It’s a constant self-discovery experience and I look forward to getting to know myself a bit more each day. I admit, for a long time since secondary school, I’ve struggled with loving myself. I push myself, beat myself down, worked extra hard in everything to overcompensate for things I think I’m lacking in, as if to give myself some new reason to like myself a little bit better. But the ironic part of this logic is that the more I worked hard in something, the more I found myself thinking I lacked in everything. Living alone, doing things on my own, making my own decisions, and then seeing the results of my actions turning out to be not as bad as I thought it would be, makes me feel more confident about myself. It’s just an incredible learning journey, and I feel like I’m starting to feel okay being with myself. There’s a new sense of optimism I haven’t felt before in a long time and for once, I do look forward to see how things will turn out from here on out. I need this, even if things get tough from here on, I need to do this for myself by myself.

Day 7 – 11: Short updates (PW: a pokemon)

The reason why I’m locking these posts is because I don’t want anything that can trace me back to the company. So my passwords will always be same for these posts.

1/10: Met the HR peeps who drove us to a quiet resort owned by the company called Tsumagoi. The quiet retreat is so beautiful and quaint. We had a very short official welcoming ceremony. Since the lot of us don’t know Japanese, our ceremony was carried out in another room. We had to practice standing up and bowing on cue. We were given our official appointment letters, and once that was done, we went for lunch, which was exquisite. After lunch, we met our Japanese teacher. Within the span of an hour or two, we were taught a very simple self-introduction, which we were told we had to make during the dinner party later.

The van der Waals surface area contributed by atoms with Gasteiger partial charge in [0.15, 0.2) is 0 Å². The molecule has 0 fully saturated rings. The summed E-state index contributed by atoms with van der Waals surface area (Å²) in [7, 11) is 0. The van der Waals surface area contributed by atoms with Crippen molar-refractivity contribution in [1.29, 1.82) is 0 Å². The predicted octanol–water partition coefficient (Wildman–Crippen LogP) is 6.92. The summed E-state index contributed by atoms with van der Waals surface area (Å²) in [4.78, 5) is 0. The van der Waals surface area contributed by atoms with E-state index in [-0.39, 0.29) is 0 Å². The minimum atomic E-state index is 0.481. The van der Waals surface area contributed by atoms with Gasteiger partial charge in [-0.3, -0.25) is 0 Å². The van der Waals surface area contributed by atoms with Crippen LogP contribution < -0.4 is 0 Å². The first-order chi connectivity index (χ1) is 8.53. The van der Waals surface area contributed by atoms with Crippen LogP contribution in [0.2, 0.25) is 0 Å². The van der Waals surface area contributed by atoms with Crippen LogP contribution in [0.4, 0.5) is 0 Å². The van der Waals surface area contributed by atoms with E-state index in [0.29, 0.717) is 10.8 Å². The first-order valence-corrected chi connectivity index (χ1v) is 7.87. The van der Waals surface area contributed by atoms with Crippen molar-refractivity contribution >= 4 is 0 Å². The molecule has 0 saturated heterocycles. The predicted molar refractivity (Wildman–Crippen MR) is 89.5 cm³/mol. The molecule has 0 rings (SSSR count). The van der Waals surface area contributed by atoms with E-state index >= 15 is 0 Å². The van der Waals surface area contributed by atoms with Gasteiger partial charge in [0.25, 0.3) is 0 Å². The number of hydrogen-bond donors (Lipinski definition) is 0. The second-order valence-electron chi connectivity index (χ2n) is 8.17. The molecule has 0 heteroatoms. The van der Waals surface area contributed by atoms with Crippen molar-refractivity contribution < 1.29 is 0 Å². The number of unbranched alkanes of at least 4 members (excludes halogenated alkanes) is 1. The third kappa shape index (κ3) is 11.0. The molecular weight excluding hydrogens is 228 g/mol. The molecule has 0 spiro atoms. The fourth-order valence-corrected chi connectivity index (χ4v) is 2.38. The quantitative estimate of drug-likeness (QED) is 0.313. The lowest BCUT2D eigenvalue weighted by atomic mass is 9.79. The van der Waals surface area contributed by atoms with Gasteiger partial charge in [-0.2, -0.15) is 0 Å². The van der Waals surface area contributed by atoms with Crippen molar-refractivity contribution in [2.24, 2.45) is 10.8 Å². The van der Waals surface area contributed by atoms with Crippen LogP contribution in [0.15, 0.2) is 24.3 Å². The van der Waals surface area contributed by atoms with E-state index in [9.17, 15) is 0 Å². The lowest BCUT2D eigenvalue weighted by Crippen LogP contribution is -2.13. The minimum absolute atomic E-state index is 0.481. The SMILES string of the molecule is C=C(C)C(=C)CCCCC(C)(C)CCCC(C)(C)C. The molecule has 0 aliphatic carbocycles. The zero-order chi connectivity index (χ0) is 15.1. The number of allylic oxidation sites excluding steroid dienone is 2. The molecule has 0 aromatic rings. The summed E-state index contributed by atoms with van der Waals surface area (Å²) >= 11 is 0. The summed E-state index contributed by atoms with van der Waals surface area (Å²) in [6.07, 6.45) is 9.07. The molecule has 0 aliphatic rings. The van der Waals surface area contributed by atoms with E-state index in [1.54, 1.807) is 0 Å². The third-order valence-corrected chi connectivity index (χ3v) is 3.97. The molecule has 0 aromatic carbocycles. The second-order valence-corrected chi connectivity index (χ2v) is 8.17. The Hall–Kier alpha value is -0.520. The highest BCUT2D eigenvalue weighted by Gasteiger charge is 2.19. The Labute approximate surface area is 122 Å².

During the dinner party, it was a nightmare.

One guy blocked my way when I was on my way back to my table and he kept harassing me to get a reaction out from me. Fortunately, I spotted the HR guy Tanahashi from a distance and asked him to help deflect that guy away. Two other guys directly asked if I had a boyfriend. And Tanahashi, had to step in again to ask the guys to stop trying to flirt.

I thought the nightmare was over. But that was just only the beginning. The 6 of us foreigners decided to bond over drinks in the hotel room. But the guys forgot to lock their room door, and soon, every other guy just decided to join in. At the end of the night there were about 11 guys in the room. One of them was probably the douchiest dirtbag I’ve ever met in my entire life. He’ll say inappropriate offensive remarks, and it got to the point where there were a couple of guys who told me to ignore him because he’s a baka nihonjin (stupid Japanese). As I went to bed, that fucking douche had to follow me all the way to my room. I think he thinks I would invite him in.

2/10 – 4/10: Off we go back to the training centre. The following three days we went through full-day orientation where they talked a lot about health insurance, disaster prevention measures, pension, company welfare system, career development plans so on and so forth. The manager in charge of these three days was a middle-aged Japanese man. One of the girls and I ended up obsessed with finding out how and why his shirt can be so goddamm well-pressed. It was perfectly straight with absolutely no creases. And it doesn’t help that he reminds me a bit like Chiaki from Nodame Cantabile. God damned these middle-aged men…

5/10: Time to stop procrastinating and  start revising my Japanese.

p.s: WHY IS THE TRASH SO DAMN COMPLICATED?! AND THE BENTO SETS HERE SO DAMN NICE!? Sigh. Questions to life that can never be answered..